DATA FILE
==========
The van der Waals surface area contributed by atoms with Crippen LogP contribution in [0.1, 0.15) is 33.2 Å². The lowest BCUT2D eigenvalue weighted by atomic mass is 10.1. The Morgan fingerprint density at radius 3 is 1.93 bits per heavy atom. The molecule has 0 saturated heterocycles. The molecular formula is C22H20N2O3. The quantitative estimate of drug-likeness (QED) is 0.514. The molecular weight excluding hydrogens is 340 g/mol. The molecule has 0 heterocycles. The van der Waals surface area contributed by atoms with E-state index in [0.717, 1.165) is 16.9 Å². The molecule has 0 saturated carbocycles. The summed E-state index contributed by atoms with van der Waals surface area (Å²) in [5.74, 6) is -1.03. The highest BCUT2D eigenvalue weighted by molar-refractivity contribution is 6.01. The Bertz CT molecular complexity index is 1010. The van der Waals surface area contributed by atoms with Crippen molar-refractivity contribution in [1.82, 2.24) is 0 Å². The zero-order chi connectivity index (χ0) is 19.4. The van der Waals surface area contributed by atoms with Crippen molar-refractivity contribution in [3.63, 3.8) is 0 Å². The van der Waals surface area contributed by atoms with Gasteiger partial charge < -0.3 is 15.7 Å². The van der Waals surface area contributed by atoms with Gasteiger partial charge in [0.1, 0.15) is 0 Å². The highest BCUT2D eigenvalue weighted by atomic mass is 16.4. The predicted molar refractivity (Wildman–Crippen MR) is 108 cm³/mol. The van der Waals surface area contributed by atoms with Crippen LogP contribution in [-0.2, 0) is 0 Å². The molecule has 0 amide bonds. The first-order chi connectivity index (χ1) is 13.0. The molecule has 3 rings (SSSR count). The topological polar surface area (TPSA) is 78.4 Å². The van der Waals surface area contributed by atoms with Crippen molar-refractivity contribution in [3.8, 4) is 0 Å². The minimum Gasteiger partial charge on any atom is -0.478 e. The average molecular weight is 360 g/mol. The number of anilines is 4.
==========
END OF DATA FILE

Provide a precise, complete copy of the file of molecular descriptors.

The van der Waals surface area contributed by atoms with Crippen LogP contribution in [0.1, 0.15) is 33.2 Å². The lowest BCUT2D eigenvalue weighted by atomic mass is 10.1. The Morgan fingerprint density at radius 3 is 1.93 bits per heavy atom. The molecule has 0 saturated heterocycles. The molecular formula is C22H20N2O3. The quantitative estimate of drug-likeness (QED) is 0.514. The molecular weight excluding hydrogens is 340 g/mol. The molecule has 0 heterocycles. The van der Waals surface area contributed by atoms with E-state index in [0.717, 1.165) is 16.9 Å². The molecule has 0 saturated carbocycles. The summed E-state index contributed by atoms with van der Waals surface area (Å²) in [5.74, 6) is -1.03. The highest BCUT2D eigenvalue weighted by molar-refractivity contribution is 6.01. The Bertz CT molecular complexity index is 1010. The van der Waals surface area contributed by atoms with Crippen molar-refractivity contribution in [1.82, 2.24) is 0 Å². The zero-order chi connectivity index (χ0) is 19.4. The van der Waals surface area contributed by atoms with Crippen molar-refractivity contribution in [3.63, 3.8) is 0 Å². The van der Waals surface area contributed by atoms with Gasteiger partial charge < -0.3 is 15.7 Å². The van der Waals surface area contributed by atoms with Gasteiger partial charge in [0.1, 0.15) is 0 Å². The highest BCUT2D eigenvalue weighted by atomic mass is 16.4. The predicted molar refractivity (Wildman–Crippen MR) is 108 cm³/mol. The van der Waals surface area contributed by atoms with Crippen LogP contribution in [-0.2, 0) is 0 Å². The molecule has 0 amide bonds. The first-order chi connectivity index (χ1) is 13.0. The molecule has 3 rings (SSSR count). The topological polar surface area (TPSA) is 78.4 Å². The van der Waals surface area contributed by atoms with Crippen molar-refractivity contribution in [3.8, 4) is 0 Å². The minimum Gasteiger partial charge on any atom is -0.478 e. The average molecular weight is 360 g/mol. The number of anilines is 4.